Where Will We Get the Next Rachel Maddow?

The progressive media sector has suffered a few sharp blows in recent weeks. On Jan. 21, Air America Media unceremoniously folded, citing a "perfect storm" in the media industry. Just a few days later, a survey from Public Policy Polling revealed Fox News to be the most trusted television news source -- echoing Fox's continued ratings domination over CNN and MSNBC. Even old "crash the gates" Markos challenged progressive media's power to influence Democrats or inspire newly disillusioned voters in a recent blog post. "Our media machine is tiny," he wrote. "We don't have the power to move our base around."

None of this negates the tremendous impact that progressive media makers and outlets -- from straight journalism organizations, to blogs, to citizen activists swarming social networks -- have made. Growing in force, visibility, and organization over the past decade, networked progressive media efforts have steadily been winning victories against the right's behemoth noise machine. Together, progressive blogs, sites, magazines, radio and TV programs, documentary films, and Web 2.0 projects reach millions of engaged, active users. Progressive media has led the way in using a combination of traditional and social media platforms and campaigns to drive stories into the mainstream discussion and affect local and national policy.

These victories, large and small, will continue to build -- but only if progressive media makers and funders commit to funding and supporting ongoing innovation. What's more, they need to invest in systematic evaluation of what has worked, how best to collaborate, and what risks to take next. Based on the research we conducted for our book, Beyond the Echo Chamber: Reshaping Politics Through Networked Progressive Media, here are three suggestions for strategies that progressive media makers -- large and small -- should pursue over the next year.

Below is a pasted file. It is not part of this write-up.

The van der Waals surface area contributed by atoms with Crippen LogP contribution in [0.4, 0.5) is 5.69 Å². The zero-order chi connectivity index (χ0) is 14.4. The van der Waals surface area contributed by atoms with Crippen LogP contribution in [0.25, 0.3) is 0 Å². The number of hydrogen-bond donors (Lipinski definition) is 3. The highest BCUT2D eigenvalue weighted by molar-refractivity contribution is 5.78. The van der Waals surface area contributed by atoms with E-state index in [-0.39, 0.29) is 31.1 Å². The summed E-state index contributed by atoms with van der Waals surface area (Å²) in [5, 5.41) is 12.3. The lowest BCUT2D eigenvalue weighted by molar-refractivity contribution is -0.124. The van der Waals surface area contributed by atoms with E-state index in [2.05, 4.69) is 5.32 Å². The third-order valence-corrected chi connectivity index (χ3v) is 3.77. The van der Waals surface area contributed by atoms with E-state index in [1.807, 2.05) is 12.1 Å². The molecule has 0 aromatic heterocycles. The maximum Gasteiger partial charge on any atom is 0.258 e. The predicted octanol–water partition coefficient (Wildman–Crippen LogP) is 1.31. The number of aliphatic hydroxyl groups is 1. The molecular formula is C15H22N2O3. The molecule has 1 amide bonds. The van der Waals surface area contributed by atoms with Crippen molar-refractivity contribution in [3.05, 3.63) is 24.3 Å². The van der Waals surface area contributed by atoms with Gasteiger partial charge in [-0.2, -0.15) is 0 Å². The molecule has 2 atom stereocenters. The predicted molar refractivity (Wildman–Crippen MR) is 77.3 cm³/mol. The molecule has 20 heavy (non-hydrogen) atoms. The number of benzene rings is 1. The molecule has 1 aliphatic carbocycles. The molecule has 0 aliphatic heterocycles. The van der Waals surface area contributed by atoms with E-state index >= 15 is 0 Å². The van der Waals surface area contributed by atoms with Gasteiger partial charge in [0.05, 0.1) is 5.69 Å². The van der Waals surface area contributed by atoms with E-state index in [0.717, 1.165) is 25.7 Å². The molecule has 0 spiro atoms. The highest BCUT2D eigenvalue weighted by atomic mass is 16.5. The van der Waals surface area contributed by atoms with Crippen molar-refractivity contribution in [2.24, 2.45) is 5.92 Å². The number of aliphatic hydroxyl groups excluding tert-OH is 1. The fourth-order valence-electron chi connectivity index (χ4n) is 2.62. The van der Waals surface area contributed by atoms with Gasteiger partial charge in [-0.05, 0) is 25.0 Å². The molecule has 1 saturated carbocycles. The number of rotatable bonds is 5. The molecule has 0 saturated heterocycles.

Work together, but don't speak in one voice
Unlike the right, progressive media makers and outlets should resist organizing around lockstep talking points -- the pernicious "echo chamber" effect that blunts debate and oversimplifies issues.

They can, however, amplify one another's efforts by teaming up to cover different aspects of a pressing story, or aggregating streams for multiplatform coverage of an important event. This way, journalism organizations like Mother Jones and the Prospect can still retain independence and control of their content, while more movement-oriented outlets like Brave New Films are free to work with activists, nongovernmental agencies, and community groups. Social media tools and platforms are making it much easier to create projects that draw the best coverage from multiple sources. Given the current crisis in journalism revenues, this isn't just good politics; it's good business.

Involve as many networks as possible
By connecting strategically around shared issues, policy stances, and events, makers and outlets can harness what we term the "four network layers," to distribute content, challenge frames, affect policy, and drive change. This isn't just about tapping into the "netroots" or creating some progressive ├╝ber-Web site; it's about embracing decentralization to harness the power of our increasingly linked communications system.